Accounting fraud is the purposeful manipulation of financial statements to make a false appearance of corporate financial health. Moreover, it includes an employee, accountant, or the organization itself misdirecting financial specialists and shareholders. An organization can misrepresent its financial statements by exaggerating its income, not recording expenses, and misquoting resources and liabilities.
Understanding Accounting Fraud
In order for an accounting fraud to happen, a firm should purposely falsify financial records. Consider a firm that makes a gauge that must be reconsidered later. No accounting fraud has occurred in light of the fact that the mistakes were not deliberate. Presently assume the CEO of a publicly-traded organization intentionally offers bogus expressions about the organization’s possibilities. The Securities and Exchange Commission (SEC) may well accuse that CEO of extortion. However, it isn’t accounting fraud on the grounds that no financial records were distorted.
An organization can submit accounting fraud in the event that it exaggerates its income. Assume that organization ABC is really working at a loss and not creating enough income. In order to conceal this circumstance, the firm may claim to be producing more income on financial statements than it does in reality. On its statements, the organization’s income would be inflated. On the off chance that the organization exaggerates its incomes, it would drive up the organization’s share price and make a bogus picture of financial health.
Another kind of accounting fraud happens when an organization doesn’t record its expenses. The organization’s overall income is exaggerated, and its expenses are downplayed on the income statement. This sort of accounting fraud makes a bogus impression of how much net income an organization is getting. However, in reality, it might be losing money.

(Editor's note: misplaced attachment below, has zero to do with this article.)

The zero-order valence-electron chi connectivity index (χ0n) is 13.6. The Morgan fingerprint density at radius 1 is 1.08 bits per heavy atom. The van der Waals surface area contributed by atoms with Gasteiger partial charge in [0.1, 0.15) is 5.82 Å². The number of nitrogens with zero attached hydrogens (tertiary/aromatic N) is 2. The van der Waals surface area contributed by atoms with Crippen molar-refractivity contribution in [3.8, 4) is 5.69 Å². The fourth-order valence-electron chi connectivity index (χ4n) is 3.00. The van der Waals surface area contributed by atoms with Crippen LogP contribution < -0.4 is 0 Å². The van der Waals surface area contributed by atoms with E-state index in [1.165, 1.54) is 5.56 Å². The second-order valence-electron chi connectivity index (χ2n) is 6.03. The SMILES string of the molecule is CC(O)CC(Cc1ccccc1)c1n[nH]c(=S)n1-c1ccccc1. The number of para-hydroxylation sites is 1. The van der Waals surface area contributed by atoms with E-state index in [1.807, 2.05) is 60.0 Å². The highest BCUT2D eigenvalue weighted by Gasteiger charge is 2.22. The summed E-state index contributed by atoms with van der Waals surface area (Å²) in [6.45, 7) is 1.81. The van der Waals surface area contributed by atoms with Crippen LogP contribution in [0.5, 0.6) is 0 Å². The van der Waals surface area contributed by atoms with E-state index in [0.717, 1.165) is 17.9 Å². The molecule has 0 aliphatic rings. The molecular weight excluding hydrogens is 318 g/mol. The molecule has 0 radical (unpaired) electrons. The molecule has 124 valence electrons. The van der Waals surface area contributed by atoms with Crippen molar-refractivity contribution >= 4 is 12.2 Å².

Misquoting Assets and Liabilities
Another type of accounting fraud happens when an organization exaggerates its assets or downplays its liabilities. For instance, an organization may exaggerate its present resources and downplay its present liabilities. This sort of fraud misrepresents an organization’s short-term liquidity.
Assume that an organization has current resources of $1 million, and its present liabilities are $5 million. In the event that the organization exaggerates its present resources and downplays its present liabilities, it is distorting its liquidity. The organization could express that it has $5 million in current resources and $500,000 in current liabilities. At that point, potential financial specialists will believe that the organization has enough liquid assets to cover all of its liabilities.
A Real-World Example of Accounting Fraud
The Enron scandal is one of the most popular instances of accounting fraud ever. Enron used off-balance-sheet entities to hide the organization’s debts from investors and creditors. Although using such entities was not illegal in itself, Enron’s failure to disclose the necessary details of its dealings constituted accounting fraud. As the true extent of Enron’s debts became known to the public, its share price collapsed. By the end of 2001, Enron declared bankruptcy.
The results of accounting fraud were extreme in the Enron case. Criminal accusations were brought against a considerable lot of the organization’s top executives, and some of them were sent to jail. The scandal in the long run devastated accounting giant Arthur Andersen LLP, which took care of Enron’s books.